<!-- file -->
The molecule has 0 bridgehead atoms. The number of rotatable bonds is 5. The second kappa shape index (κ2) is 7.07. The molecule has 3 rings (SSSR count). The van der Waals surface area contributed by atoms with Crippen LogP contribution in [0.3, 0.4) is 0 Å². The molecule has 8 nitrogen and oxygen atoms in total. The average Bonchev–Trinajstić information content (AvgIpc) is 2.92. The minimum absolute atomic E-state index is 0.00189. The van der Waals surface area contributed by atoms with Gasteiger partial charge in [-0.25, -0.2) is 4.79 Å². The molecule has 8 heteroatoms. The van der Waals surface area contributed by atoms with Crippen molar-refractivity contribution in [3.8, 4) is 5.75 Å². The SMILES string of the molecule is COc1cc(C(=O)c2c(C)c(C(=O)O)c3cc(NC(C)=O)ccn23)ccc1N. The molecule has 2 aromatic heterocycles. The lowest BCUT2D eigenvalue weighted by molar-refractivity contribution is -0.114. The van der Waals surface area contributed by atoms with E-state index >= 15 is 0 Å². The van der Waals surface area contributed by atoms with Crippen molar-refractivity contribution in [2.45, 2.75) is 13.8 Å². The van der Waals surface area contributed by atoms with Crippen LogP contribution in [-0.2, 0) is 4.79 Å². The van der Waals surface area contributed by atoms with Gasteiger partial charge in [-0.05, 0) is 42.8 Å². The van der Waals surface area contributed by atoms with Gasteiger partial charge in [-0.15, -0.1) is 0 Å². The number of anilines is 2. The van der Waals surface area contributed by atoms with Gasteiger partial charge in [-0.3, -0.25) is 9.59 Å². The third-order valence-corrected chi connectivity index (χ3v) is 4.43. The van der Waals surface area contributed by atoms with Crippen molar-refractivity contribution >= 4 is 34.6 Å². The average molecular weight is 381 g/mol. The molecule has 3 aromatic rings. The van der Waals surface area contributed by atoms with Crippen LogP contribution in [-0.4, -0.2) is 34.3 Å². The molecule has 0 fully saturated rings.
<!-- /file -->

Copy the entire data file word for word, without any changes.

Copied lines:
The molecule has 0 bridgehead atoms. The number of rotatable bonds is 5. The second kappa shape index (κ2) is 7.07. The molecule has 3 rings (SSSR count). The van der Waals surface area contributed by atoms with Crippen LogP contribution in [0.3, 0.4) is 0 Å². The molecule has 8 nitrogen and oxygen atoms in total. The average Bonchev–Trinajstić information content (AvgIpc) is 2.92. The minimum absolute atomic E-state index is 0.00189. The van der Waals surface area contributed by atoms with Gasteiger partial charge in [-0.25, -0.2) is 4.79 Å². The molecule has 8 heteroatoms. The van der Waals surface area contributed by atoms with Crippen molar-refractivity contribution in [3.8, 4) is 5.75 Å². The SMILES string of the molecule is COc1cc(C(=O)c2c(C)c(C(=O)O)c3cc(NC(C)=O)ccn23)ccc1N. The molecule has 2 aromatic heterocycles. The lowest BCUT2D eigenvalue weighted by molar-refractivity contribution is -0.114. The van der Waals surface area contributed by atoms with E-state index >= 15 is 0 Å². The van der Waals surface area contributed by atoms with Crippen molar-refractivity contribution in [2.45, 2.75) is 13.8 Å². The van der Waals surface area contributed by atoms with Crippen LogP contribution in [-0.2, 0) is 4.79 Å². The van der Waals surface area contributed by atoms with Gasteiger partial charge in [-0.05, 0) is 42.8 Å². The van der Waals surface area contributed by atoms with Gasteiger partial charge in [-0.15, -0.1) is 0 Å². The number of anilines is 2. The van der Waals surface area contributed by atoms with Gasteiger partial charge in [-0.3, -0.25) is 9.59 Å². The third-order valence-corrected chi connectivity index (χ3v) is 4.43. The van der Waals surface area contributed by atoms with Crippen molar-refractivity contribution >= 4 is 34.6 Å². The average molecular weight is 381 g/mol. The molecule has 3 aromatic rings. The van der Waals surface area contributed by atoms with Crippen LogP contribution in [-0.4, -0.2) is 34.3 Å². The molecule has 0 fully saturated rings.